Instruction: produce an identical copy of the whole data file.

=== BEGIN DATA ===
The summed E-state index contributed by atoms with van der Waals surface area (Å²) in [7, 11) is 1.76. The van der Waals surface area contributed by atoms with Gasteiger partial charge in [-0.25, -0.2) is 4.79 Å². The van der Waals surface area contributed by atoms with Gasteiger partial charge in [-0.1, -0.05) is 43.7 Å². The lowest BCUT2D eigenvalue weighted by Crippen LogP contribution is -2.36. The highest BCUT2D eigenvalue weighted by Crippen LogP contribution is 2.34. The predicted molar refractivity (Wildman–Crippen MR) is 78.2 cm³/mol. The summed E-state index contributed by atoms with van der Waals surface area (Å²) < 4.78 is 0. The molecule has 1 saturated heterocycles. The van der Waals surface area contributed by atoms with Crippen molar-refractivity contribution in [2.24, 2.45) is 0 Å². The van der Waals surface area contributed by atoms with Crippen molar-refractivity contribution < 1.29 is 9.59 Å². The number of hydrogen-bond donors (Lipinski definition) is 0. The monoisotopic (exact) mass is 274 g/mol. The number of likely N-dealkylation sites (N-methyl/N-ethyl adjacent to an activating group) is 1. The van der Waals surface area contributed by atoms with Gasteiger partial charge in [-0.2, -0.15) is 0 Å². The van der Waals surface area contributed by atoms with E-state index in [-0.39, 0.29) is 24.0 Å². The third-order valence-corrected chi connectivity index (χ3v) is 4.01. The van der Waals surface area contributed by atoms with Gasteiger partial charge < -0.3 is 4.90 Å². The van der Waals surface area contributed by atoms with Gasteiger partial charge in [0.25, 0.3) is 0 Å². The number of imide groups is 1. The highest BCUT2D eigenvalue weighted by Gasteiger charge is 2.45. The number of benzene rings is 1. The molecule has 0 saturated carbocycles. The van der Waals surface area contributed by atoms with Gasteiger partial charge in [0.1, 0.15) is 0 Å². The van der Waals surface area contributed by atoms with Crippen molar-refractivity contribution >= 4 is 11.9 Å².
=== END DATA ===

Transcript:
The summed E-state index contributed by atoms with van der Waals surface area (Å²) in [7, 11) is 1.76. The van der Waals surface area contributed by atoms with Gasteiger partial charge in [-0.25, -0.2) is 4.79 Å². The van der Waals surface area contributed by atoms with Gasteiger partial charge in [-0.1, -0.05) is 43.7 Å². The lowest BCUT2D eigenvalue weighted by Crippen LogP contribution is -2.36. The highest BCUT2D eigenvalue weighted by Crippen LogP contribution is 2.34. The predicted molar refractivity (Wildman–Crippen MR) is 78.2 cm³/mol. The summed E-state index contributed by atoms with van der Waals surface area (Å²) < 4.78 is 0. The molecule has 1 saturated heterocycles. The van der Waals surface area contributed by atoms with Crippen molar-refractivity contribution in [2.24, 2.45) is 0 Å². The van der Waals surface area contributed by atoms with Crippen molar-refractivity contribution < 1.29 is 9.59 Å². The number of hydrogen-bond donors (Lipinski definition) is 0. The monoisotopic (exact) mass is 274 g/mol. The number of likely N-dealkylation sites (N-methyl/N-ethyl adjacent to an activating group) is 1. The van der Waals surface area contributed by atoms with Gasteiger partial charge in [-0.2, -0.15) is 0 Å². The van der Waals surface area contributed by atoms with E-state index in [-0.39, 0.29) is 24.0 Å². The third-order valence-corrected chi connectivity index (χ3v) is 4.01. The van der Waals surface area contributed by atoms with Gasteiger partial charge < -0.3 is 4.90 Å². The van der Waals surface area contributed by atoms with Gasteiger partial charge in [0.25, 0.3) is 0 Å². The number of imide groups is 1. The highest BCUT2D eigenvalue weighted by Gasteiger charge is 2.45. The number of benzene rings is 1. The molecule has 0 saturated carbocycles. The van der Waals surface area contributed by atoms with Gasteiger partial charge in [0.1, 0.15) is 0 Å². The van der Waals surface area contributed by atoms with Crippen molar-refractivity contribution >= 4 is 11.9 Å².